-Repeat to attach the other side of the bottom cookie.
-This will leave a gap between the bottom cookie and the filling that you can put your fingers through.
-Weave in the ends. Make sure you don’t weave any ends through the unattached portion of the bottom cookie – rather weave them into the filling along the edges of the piece and weave through just the filling several more times before cutting short.
-If you want to use these as simply a play food toy, you can stitch the bottom cookie snugly to the filling as you did for the top cookie.
Ice Cream Sandwich Neapolitan Variation:
To make a Neapolitan ice cream sandwich, cast on the filling section with a light brown yarn, knit 6 rounds of brown, then switch to cream and knit 6 more rounds. Finally, switch to pink and knit a final 6 rounds. Proceed to finish as for the vanilla ice cream filling. You can minimize the “jog” between the color changes by knitting one round with the new color, then slipping the first stitch of the next round and proceeding to knit around as before.
There are lots of other variations possible. Try working the filling in a light green yarn then making numerous short stitches of black over the surface to make a “mint chip” filling. If you’re having a party with a certain color-scheme, try embroidering “sprinkles” of those colors over the vanilla filling. Use your imagination! Be warned, though – these little toys may cause some very strong cravings! I had to go out and pick up a package of the real thing …. I justified my purchase by saying I needed them for the photo shoot. Justify your purchase however you want! 😀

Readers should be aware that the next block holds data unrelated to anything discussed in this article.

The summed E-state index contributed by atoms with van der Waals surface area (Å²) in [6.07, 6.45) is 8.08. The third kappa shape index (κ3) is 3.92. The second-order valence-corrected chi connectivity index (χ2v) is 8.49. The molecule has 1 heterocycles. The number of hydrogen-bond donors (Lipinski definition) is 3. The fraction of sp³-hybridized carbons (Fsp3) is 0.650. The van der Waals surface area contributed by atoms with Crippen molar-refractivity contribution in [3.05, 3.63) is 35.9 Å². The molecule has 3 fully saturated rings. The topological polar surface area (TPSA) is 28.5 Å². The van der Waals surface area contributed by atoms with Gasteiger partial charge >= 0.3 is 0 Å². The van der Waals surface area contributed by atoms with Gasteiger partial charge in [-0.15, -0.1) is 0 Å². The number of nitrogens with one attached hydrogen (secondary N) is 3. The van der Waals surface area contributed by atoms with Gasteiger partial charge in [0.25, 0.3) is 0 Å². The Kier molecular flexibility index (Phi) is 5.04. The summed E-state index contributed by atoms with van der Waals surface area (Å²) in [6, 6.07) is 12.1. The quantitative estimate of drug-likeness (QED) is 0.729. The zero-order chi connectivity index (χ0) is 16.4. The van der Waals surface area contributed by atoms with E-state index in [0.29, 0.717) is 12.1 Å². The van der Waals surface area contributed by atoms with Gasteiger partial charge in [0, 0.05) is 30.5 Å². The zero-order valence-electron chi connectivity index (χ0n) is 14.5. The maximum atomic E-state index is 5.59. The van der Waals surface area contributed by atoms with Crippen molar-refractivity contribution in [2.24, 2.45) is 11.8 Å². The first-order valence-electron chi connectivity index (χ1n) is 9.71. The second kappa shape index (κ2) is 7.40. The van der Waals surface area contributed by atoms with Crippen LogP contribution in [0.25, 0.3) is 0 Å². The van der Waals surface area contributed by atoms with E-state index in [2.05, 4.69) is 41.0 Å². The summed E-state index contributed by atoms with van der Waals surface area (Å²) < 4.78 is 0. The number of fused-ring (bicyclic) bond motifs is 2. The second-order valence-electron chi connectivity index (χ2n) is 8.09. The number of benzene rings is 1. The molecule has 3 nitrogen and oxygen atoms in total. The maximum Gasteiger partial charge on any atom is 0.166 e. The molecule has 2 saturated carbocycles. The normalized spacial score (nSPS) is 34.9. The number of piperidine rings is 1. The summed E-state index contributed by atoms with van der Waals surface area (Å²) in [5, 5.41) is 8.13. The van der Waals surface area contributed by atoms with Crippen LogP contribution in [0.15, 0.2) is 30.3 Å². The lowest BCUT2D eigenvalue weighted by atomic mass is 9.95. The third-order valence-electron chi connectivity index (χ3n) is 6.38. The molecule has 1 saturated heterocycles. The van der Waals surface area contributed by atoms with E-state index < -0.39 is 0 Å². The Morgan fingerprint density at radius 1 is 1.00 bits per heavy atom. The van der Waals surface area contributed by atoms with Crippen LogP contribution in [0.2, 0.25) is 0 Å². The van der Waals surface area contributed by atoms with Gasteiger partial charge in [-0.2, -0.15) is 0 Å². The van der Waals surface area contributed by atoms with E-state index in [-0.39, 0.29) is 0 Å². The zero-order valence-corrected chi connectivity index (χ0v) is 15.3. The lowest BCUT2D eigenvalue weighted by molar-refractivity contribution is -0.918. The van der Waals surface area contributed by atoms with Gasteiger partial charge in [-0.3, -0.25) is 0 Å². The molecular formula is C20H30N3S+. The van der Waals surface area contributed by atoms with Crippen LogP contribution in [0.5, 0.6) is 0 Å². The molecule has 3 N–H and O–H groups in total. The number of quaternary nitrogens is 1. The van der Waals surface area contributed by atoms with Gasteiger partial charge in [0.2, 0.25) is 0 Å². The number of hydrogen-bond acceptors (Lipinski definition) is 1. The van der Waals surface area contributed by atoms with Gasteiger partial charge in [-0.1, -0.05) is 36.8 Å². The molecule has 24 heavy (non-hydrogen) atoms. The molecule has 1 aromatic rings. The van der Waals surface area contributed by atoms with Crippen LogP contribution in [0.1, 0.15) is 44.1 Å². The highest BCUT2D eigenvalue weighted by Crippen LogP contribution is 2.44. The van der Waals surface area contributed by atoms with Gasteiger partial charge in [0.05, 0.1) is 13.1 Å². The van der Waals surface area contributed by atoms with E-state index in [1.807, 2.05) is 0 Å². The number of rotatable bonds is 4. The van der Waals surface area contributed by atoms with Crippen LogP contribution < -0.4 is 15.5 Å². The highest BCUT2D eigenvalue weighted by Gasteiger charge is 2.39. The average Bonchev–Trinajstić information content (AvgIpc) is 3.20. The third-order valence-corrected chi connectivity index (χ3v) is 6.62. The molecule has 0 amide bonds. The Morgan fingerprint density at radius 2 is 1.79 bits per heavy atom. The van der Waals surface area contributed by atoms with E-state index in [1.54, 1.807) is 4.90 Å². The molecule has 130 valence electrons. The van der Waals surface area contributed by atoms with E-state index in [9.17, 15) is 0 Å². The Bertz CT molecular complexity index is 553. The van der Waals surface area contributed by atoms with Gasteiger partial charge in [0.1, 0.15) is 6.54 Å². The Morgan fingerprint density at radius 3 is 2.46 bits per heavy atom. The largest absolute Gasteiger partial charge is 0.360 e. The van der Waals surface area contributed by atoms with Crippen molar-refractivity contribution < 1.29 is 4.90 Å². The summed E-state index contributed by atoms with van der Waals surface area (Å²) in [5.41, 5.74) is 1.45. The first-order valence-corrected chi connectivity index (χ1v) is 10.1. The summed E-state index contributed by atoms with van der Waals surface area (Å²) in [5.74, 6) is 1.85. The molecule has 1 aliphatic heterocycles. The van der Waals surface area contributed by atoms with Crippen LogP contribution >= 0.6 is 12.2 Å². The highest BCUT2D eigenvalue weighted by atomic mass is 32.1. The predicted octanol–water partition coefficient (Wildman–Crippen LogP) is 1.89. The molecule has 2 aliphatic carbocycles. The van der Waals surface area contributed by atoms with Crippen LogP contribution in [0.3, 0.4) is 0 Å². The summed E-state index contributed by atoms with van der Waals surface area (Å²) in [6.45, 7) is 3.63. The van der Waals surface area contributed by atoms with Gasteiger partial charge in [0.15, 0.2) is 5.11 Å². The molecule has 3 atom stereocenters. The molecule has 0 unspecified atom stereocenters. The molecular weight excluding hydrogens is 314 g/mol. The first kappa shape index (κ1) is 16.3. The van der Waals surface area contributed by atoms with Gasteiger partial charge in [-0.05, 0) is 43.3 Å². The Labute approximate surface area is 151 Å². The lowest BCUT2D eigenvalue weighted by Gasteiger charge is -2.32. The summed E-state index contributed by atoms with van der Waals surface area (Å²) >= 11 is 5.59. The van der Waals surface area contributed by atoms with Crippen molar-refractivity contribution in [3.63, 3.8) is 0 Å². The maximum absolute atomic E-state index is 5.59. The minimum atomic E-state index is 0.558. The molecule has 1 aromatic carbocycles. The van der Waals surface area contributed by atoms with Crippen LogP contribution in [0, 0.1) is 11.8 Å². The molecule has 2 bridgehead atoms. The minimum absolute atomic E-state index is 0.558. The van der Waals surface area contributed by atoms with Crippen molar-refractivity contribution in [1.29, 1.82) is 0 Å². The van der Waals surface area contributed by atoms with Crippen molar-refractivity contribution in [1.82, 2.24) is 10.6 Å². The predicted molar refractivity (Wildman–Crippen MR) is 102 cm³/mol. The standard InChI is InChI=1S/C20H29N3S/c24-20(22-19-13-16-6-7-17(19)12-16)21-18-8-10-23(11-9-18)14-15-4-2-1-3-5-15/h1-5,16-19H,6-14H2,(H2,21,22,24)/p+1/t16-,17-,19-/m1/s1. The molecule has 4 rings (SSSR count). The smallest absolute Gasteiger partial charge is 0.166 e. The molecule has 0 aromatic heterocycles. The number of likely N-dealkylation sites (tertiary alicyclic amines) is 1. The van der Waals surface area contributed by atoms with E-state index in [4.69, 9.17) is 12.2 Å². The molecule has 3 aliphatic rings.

I’m working on developing the 2nd edition of the Land and Air Pattern Sets that I introduced last week – I hope to have that available by the end of next week. Also don’t forget that I have more for-sale patterns now available as Ravelry purchases for those of you looking for more fun stuff to knit! (http://www.ravelry.com/designers/ilana-r-marks ) Also, many of my patterns and exclusive toys are available on Etsy as well. (http://drfrankknits.etsy.com )
Thank you for stopping by – I hope you enjoyed this week’s pattern! If you have any suggestions for future Free Pattern Friday items, feel free to contact me by leaving a comment on this blog or messaging me on Ravelry or Etsy! I’d love to hear from you! Have a wonderful weekend!